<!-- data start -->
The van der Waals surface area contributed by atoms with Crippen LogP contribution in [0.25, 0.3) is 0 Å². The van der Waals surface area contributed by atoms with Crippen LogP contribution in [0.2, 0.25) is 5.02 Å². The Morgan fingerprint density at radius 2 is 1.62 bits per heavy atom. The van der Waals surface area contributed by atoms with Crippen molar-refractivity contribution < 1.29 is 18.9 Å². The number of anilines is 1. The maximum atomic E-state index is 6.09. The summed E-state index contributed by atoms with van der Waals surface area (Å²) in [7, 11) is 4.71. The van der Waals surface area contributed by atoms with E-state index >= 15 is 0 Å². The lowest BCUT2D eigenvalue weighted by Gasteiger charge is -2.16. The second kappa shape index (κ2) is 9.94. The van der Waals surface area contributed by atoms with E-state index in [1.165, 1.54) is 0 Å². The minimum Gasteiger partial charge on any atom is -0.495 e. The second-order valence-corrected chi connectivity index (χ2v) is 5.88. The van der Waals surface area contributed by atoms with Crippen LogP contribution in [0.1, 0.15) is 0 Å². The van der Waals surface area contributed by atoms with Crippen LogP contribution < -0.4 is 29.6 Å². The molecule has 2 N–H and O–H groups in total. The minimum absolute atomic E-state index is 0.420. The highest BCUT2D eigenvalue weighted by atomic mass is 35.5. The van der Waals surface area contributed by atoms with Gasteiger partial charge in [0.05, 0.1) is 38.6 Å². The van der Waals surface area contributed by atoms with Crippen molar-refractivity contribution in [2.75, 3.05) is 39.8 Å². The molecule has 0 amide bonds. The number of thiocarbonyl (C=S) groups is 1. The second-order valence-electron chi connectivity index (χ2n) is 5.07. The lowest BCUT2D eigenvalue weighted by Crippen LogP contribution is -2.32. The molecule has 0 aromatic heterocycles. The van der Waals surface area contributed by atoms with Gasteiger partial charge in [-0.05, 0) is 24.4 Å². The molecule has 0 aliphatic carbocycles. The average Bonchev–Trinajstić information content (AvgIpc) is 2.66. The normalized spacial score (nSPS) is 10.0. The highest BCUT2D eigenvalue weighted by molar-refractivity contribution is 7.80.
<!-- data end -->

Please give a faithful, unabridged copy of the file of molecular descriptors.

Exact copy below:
The van der Waals surface area contributed by atoms with Crippen LogP contribution in [0.25, 0.3) is 0 Å². The van der Waals surface area contributed by atoms with Crippen LogP contribution in [0.2, 0.25) is 5.02 Å². The Morgan fingerprint density at radius 2 is 1.62 bits per heavy atom. The van der Waals surface area contributed by atoms with Crippen molar-refractivity contribution < 1.29 is 18.9 Å². The number of anilines is 1. The maximum atomic E-state index is 6.09. The summed E-state index contributed by atoms with van der Waals surface area (Å²) in [7, 11) is 4.71. The van der Waals surface area contributed by atoms with E-state index >= 15 is 0 Å². The lowest BCUT2D eigenvalue weighted by Gasteiger charge is -2.16. The second kappa shape index (κ2) is 9.94. The van der Waals surface area contributed by atoms with E-state index in [1.165, 1.54) is 0 Å². The minimum Gasteiger partial charge on any atom is -0.495 e. The second-order valence-corrected chi connectivity index (χ2v) is 5.88. The van der Waals surface area contributed by atoms with Crippen LogP contribution in [0.1, 0.15) is 0 Å². The van der Waals surface area contributed by atoms with Crippen LogP contribution < -0.4 is 29.6 Å². The molecule has 2 N–H and O–H groups in total. The minimum absolute atomic E-state index is 0.420. The highest BCUT2D eigenvalue weighted by atomic mass is 35.5. The van der Waals surface area contributed by atoms with Gasteiger partial charge in [0.05, 0.1) is 38.6 Å². The van der Waals surface area contributed by atoms with Crippen molar-refractivity contribution in [2.75, 3.05) is 39.8 Å². The molecule has 0 amide bonds. The number of thiocarbonyl (C=S) groups is 1. The second-order valence-electron chi connectivity index (χ2n) is 5.07. The lowest BCUT2D eigenvalue weighted by Crippen LogP contribution is -2.32. The molecule has 0 aromatic heterocycles. The van der Waals surface area contributed by atoms with Gasteiger partial charge in [-0.05, 0) is 24.4 Å². The molecule has 0 aliphatic carbocycles. The average Bonchev–Trinajstić information content (AvgIpc) is 2.66. The normalized spacial score (nSPS) is 10.0. The highest BCUT2D eigenvalue weighted by molar-refractivity contribution is 7.80.